Friday, November 14, 2008

The So-Called Millennials

They call them "Millennials" and they tell us that they are the "first generation to grow up with the Internet." While this may be true, I would argue that they are less equipped for our digital world than generations past.

The first generation to be introduced to the telephone understood party lines, tone dialing, and long distance operators (yes, I am showing my age.) The next generation simply picked up the handset and pushed the buttons -- and it worked.

The first generation to be introduced to the television understood rabbit antennas, UHF versus VHF, and snow on the screen after midnight. The next generation keyed some numbers on a remote -- and it worked.
  • If you belong to the Millennial generation, tell me what you think. Do you worry about the expectations of future employers with respect to your technology savvy?
  • If you work with the Millennials, tell me about your experiences. Did they have the skills you expected them to have?
Photo Credit: Mike McGregor Photography


Allie Osmar said...

I think it's very safe to say that the "millennial generation" does not actually know the ins and outs of the workings of technology any more than generations before - I think this generation just has a different way of using these technologies to connect with each other.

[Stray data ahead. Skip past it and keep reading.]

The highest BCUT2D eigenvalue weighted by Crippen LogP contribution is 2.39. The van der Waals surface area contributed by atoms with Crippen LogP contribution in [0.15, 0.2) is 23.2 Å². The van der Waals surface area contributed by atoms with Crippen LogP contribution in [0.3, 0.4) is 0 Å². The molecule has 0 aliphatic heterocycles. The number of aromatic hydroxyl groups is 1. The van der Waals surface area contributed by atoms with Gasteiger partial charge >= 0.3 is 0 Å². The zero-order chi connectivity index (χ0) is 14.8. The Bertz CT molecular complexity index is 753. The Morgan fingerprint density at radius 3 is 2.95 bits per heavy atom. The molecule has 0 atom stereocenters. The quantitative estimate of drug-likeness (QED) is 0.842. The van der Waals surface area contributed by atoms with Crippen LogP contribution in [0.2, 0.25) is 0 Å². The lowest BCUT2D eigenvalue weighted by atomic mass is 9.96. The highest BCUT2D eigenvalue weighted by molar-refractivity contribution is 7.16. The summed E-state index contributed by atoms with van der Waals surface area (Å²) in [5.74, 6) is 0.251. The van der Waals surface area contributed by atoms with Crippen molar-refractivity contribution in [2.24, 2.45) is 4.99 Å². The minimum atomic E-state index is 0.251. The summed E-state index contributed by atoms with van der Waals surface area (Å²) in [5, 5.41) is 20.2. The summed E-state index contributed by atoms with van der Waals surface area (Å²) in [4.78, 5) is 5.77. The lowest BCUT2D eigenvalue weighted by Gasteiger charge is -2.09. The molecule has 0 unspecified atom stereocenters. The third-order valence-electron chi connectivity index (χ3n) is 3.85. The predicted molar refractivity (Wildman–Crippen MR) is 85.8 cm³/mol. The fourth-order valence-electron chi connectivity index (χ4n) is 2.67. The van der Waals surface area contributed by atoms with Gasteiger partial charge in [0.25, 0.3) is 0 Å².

Our company just put in place a reverse mentorship program for "young people" to teach senior staff how they use the Internet and other technologies to connect. In this case, I don't think it has so much to do with the senior staff having a poor grasp on the technology as it has to do with understanding the core differences between how different age groups interact.

dknoxxx said...

Good points all around. I think it is a collective societal progression in which we are now in the teenage years. The important part is to understand the value of the new age and how it impacts us personally and professionally.

What's the biggest change? Is it technology or what technology has afforded us? Probably the last.

Cassandra said...

Although the majority of us are definitely not IT geniuses, I think we know how to harness the tools to basically teach ourselves.

If we want to learn how to do something, whether it's a web programming language or just how to use a piece of technology like an iPod, we know where to look (online).

We couldn't necessarily become experts or professionals, but we might learn how to do it better than some just by reading some online tutorials or watching a Youtube video.

If we get to work and we know how to use Excel, but maybe we don't know how to perform a certain function in it that we need to do for our job, it wouldn't be as difficult for us to figure out how compared to older generations.

I think that's the most important difference, along with the communication aspect of millennials using technology.